Passage and Temperature

 

Figure 14. Daily upstream Chinook passage at the Tuolumne River weir in relation to instantaneous water temperature recorded at the weir, and daily average water temperature recorded in the Tuolumne River at Modesto (MOD) and in the San Joaquin River at Maze Road Bridge (MRB), Vernalis (VER), Mossdale (MSD) and Rough & Ready (RRI), September 1, 2011 and March 18, 2012.

Passage And Turbidity

 

Figure 15. Daily upstream Chinook passage at the Tuolumne River weir in relation to instantaneous turbidity recorded at the weir, September 1, 2011 and March 18, 2012.

 

Passage and Dissolved Oxygen

 

Figure 16. Daily upstream Chinook passage at the Tuolumne River weir in relation to instantaneous dissolved oxygen recorded at the weir, and daily average dissolved oxygen recorded in the San Joaquin River at Mossdale (MSD) and Rough & Ready (RRI), September 1, 2011 and March 18, 2012.



San Joaquin River Conditions 

During the reporting period, flow in the San Joaquin River at Vernalis ranged from 1,236 cfs to 2,033 cfs (Figure 17). Daily average water temperature in the San Joaquin River ranged from 54.1F to 59.2F at Vernalis, from 54.9F to 59.0F at Mossdale, and from 54.3F to 56.2F at Rough 'n Ready Island (Figure 18). Daily average dissolved oxygen (DO) in the San Joaquin River fluctuated from 9.7 mg/L to 12.9 mg/L at Mossdale, and from 9.1 mg/L to 10.0 mg/L in the deep-water ship channel (measured at Rough 'n Ready Island; Figure 19).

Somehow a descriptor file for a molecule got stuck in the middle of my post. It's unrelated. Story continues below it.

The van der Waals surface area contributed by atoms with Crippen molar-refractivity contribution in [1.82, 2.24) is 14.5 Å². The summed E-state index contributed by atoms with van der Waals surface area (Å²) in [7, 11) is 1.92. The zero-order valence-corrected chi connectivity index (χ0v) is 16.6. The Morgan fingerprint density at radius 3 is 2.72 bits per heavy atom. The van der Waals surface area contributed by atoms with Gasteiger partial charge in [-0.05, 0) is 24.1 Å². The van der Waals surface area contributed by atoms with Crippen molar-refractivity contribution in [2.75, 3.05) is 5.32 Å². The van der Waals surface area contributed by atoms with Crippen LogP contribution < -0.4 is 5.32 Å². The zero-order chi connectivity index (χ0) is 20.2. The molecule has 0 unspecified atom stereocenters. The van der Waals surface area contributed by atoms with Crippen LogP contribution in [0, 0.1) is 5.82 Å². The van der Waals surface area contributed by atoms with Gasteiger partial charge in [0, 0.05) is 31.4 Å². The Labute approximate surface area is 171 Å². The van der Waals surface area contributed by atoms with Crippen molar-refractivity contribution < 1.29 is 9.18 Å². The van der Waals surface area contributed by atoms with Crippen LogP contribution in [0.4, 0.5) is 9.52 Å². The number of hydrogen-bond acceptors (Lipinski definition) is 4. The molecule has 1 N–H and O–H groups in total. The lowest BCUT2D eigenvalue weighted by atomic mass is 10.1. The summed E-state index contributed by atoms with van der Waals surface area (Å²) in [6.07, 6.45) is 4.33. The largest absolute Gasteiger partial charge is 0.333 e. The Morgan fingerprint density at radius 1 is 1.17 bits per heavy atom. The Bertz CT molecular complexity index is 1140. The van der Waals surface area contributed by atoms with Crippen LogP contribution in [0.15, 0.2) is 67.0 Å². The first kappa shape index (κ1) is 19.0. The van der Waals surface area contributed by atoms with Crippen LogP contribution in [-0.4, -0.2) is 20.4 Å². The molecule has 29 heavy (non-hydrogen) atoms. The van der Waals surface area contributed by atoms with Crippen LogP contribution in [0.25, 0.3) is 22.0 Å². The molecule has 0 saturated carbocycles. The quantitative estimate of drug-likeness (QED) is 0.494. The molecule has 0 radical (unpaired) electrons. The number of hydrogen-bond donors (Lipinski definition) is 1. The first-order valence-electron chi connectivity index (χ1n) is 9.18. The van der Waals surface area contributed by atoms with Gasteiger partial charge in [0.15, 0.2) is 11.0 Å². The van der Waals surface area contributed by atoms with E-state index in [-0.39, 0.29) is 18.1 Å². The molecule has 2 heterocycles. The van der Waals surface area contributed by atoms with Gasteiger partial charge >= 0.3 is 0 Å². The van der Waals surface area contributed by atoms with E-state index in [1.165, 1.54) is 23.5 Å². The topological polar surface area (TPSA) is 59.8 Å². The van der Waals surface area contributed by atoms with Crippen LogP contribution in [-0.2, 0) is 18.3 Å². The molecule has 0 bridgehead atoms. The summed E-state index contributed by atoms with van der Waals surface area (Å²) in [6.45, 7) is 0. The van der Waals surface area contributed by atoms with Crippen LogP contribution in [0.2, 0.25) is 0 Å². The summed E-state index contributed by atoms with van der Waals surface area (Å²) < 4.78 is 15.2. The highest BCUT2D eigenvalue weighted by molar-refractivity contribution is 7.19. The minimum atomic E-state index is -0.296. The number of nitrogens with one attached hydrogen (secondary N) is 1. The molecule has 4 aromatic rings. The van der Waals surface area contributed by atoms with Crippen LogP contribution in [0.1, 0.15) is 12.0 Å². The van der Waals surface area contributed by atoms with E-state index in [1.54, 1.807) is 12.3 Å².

Flow

 

Figure 17. San Joaquin River flow at Vernalis from March 1, 2011, through March 18, 2012.

 

 

Temperature  

Figure 18. San Joaquin River daily average water temperature at Vernalis, Mossdale, and Rough 'n Ready from March 1, 2011, through March 18, 2012.

   

Dissolved Oxygen 

Figure 19. San Joaquin River daily average dissolved oxygen at Mossdale and Rough 'n Ready, from March 1, 2011, through March 18, 2012.


Delta Exports

Mean daily pumping at the C.W. Jones Pumping Plant (federal pumps previously known as Tracy Pumping Plant) ranged from 997 cfs to 2,849 cfs (Figure 20). Mean daily pumping at the Harvey O. Banks Pumping Plant (state pumps) ranged from 375 cfs to 1,476 cfs. Combined total exports (state and federal pumps) fluctuated during this reporting period, ranging from 1,844 cfs to 3,950 cfs.

Exports

Figure 20. Daily exports at the state and federal pumping stations from March 1, 2011, through March 18, 2012.


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Data Disclaimer:  The data displayed on the FISHBIO website are courtesy of California Department of Fish & Game (CDFG), U.S. Fish & Wildlife Service (USFWS), Tri-dam, Turlock Irrigation District (TID), Modesto Irrigation District (MID), East Bay Municipal Utility District (EBMUD) and FISHBIO.  Data are intended to be current, but are preliminary and are not guaranteed to be accurate.  Source data compiled and provided by FISHBIO, from whom further information can be obtained.  Use or reproduction of this data is prohibited without prior permission.